Available for: Licensing and co-development
Scientists at UCL have developed small molecule CNP mimetics selective for NPR-C, which they have identified as a druggable target for a group of cardiovascular diseases.
<h2>The Technology and its Advantages</h2>
C-type natriuretic peptide (CNP) belongs to a family with vasodilator and diuretic properties and with an important role in cardiovascular homeostasis via binding and activation of natriuretic peptide receptor-C (NPR-C). Studies at UCL have indicated that selective, small molecule agonists at NPR-C that pharmacologically mimic the beneficial, vasoprotective actions of CNP could have therapeutic value in cardiovascular diseases (i.e. atherosclerosis, myocardial infarction and stroke). We have developed a family of such compounds and identified a lead compound with good potency and selectivity.
Current drug therapy for acute MI remains dual anti-platelet therapy (aspirin and clopidogrel), anticoagulation ( low molecular weight heparin), organic nitrates, and beta-blockers. For ST-segment elevation MI, patients receive thrombolysis or primary angioplasty and stent insertion, during which procedure they receive additional anti-platelet therapy using Gpllb/lla antagonists. The competitive advantage of NPR-C agonists is that they would target directly multiple aspects of atherogenesis (the cause of MI and other cardiovascular disorders such as stroke): they stimulate regeneration of endothelial cells, reduce smooth muscle hyperplasia, and inhibit leukocyte recruitment. In addition they have anti-platelet effects, reducing adhesion and aggregation, already known to be effective in the treatment of MI. These agonists could slow progression of vascular disease and reduce the frequency of acute events (by slowing the progression of coronary artery disease) and could also reduce the extent of damage should ischaemia ensue (via inhibition of platelet activation and the formation of platelet activation and the formation of platelet-neutrophil complexes).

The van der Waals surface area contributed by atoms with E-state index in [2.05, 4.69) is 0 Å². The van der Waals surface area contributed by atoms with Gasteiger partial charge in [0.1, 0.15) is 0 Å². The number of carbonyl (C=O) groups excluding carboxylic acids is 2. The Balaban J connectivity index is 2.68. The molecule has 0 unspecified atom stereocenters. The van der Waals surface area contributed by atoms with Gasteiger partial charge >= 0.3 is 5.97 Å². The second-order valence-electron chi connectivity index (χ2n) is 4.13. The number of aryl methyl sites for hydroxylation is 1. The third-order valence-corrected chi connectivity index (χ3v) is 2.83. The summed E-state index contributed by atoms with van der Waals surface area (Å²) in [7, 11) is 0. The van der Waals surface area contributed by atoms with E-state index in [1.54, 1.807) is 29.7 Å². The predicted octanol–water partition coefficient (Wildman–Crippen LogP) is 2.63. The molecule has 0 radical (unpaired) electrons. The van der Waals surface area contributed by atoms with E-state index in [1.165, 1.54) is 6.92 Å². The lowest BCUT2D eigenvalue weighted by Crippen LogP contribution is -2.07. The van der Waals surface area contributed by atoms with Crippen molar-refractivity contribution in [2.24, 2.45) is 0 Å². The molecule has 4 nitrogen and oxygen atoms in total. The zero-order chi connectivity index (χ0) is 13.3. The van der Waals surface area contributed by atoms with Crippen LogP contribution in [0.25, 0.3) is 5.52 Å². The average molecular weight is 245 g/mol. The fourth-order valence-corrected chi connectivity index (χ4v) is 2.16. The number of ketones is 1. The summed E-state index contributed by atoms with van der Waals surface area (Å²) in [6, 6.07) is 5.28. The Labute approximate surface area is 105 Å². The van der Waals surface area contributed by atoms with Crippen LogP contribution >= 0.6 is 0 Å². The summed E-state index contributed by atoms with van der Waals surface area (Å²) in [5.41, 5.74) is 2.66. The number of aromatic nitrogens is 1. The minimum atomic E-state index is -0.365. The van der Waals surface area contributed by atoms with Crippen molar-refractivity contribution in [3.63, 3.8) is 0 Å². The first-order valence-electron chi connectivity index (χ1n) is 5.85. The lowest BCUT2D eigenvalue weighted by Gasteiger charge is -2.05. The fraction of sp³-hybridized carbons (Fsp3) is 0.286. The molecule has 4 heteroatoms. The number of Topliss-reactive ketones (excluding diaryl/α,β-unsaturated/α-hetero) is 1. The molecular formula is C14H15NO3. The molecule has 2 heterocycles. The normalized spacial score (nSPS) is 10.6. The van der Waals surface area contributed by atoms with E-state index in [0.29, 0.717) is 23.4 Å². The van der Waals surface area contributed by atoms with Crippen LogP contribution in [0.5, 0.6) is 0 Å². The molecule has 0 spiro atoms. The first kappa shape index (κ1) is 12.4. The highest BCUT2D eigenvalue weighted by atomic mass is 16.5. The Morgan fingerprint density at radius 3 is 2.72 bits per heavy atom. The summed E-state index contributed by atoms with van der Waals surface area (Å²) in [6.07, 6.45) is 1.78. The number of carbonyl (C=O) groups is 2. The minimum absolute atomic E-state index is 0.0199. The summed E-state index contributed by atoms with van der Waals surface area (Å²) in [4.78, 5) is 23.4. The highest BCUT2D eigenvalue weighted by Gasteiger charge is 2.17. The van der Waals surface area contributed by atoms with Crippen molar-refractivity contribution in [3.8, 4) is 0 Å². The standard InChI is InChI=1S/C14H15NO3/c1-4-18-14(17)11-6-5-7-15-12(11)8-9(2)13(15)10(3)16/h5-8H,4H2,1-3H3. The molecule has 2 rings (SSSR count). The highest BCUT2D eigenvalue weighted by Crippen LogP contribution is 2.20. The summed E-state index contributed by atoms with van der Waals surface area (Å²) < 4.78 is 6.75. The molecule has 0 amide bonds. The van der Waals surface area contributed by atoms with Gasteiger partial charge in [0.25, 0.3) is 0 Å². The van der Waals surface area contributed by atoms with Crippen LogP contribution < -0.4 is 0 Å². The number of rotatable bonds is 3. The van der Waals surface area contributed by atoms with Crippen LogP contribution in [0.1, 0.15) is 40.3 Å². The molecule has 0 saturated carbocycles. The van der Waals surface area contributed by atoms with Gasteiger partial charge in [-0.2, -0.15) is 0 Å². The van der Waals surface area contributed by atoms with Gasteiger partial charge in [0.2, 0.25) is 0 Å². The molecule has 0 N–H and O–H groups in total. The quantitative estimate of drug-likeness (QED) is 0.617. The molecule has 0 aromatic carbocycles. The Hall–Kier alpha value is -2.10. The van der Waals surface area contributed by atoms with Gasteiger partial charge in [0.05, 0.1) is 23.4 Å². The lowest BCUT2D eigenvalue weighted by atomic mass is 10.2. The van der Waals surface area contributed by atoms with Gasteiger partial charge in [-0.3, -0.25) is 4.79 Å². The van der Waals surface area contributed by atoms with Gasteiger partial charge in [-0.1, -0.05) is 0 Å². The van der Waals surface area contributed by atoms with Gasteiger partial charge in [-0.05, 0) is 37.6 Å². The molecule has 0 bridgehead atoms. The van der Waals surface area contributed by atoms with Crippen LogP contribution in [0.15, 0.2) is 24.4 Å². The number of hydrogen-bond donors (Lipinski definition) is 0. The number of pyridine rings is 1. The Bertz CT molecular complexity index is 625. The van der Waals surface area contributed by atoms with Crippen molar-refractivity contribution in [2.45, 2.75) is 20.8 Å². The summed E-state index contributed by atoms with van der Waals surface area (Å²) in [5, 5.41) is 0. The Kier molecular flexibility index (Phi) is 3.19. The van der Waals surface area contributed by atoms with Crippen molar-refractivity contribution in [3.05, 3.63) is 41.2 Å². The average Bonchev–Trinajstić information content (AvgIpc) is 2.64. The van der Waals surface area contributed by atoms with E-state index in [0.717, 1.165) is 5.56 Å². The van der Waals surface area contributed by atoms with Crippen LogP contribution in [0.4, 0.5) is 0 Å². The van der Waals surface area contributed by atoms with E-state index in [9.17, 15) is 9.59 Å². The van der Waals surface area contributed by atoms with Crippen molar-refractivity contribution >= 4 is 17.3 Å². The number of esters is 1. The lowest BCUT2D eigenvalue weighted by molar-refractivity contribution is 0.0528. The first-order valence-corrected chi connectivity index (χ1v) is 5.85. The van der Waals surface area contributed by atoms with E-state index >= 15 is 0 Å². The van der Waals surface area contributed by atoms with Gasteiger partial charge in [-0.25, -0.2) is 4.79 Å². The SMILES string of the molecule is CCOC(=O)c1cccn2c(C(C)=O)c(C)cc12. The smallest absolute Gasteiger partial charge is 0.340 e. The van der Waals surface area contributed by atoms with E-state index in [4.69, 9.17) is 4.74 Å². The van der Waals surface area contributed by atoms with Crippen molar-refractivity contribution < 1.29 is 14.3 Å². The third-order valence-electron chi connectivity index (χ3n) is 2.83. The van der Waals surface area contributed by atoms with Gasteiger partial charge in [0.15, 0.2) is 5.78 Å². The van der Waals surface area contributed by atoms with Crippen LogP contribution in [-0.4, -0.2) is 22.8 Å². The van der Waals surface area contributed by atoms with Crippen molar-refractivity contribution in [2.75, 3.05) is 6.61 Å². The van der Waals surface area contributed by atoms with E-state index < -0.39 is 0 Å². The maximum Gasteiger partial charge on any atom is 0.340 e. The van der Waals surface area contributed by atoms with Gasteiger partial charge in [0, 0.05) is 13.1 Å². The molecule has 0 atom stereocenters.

Myocardial Infarction (MI; heart attack) is an ischaemia-based cardiovascular disorder that represents the major cause of death in the western world, accounting for approximately 7.6 million deaths per annum. In the US and UK there are more than 800,000 & 200,000 deaths per annum, respectively, as a result of cardiovascular disease (CVD), of which ~50% are accounted for by MI. CVD accounts for approximately one third of all premature deaths in the UK. For those who survive, late complications of acute MI include heart failure, with 67,000 new cases per year resulting in substantial financial (£625 million per year) and personal (50% 5-year mortality) costs. Healthcare costs for the treatment of CVD are estimated at £160 billion and £16 billion in the US and UK , respectively. The World Health Organisational (WHO) projections of mortality to 2030 predict that ischaemic heart disease will retain its position as the most common cause of death worldwide and the prevalence of disability resulting from this disorder will increase dramatically. Indeed, the current tendency towards increased obesity and smoking worldwide is predicted to halt the decline in deaths from CVD and may even reverse this trend.
<h2>Intellectual Property Status</h2>
A UK patent application has been filed (priority date 21 May 2014)
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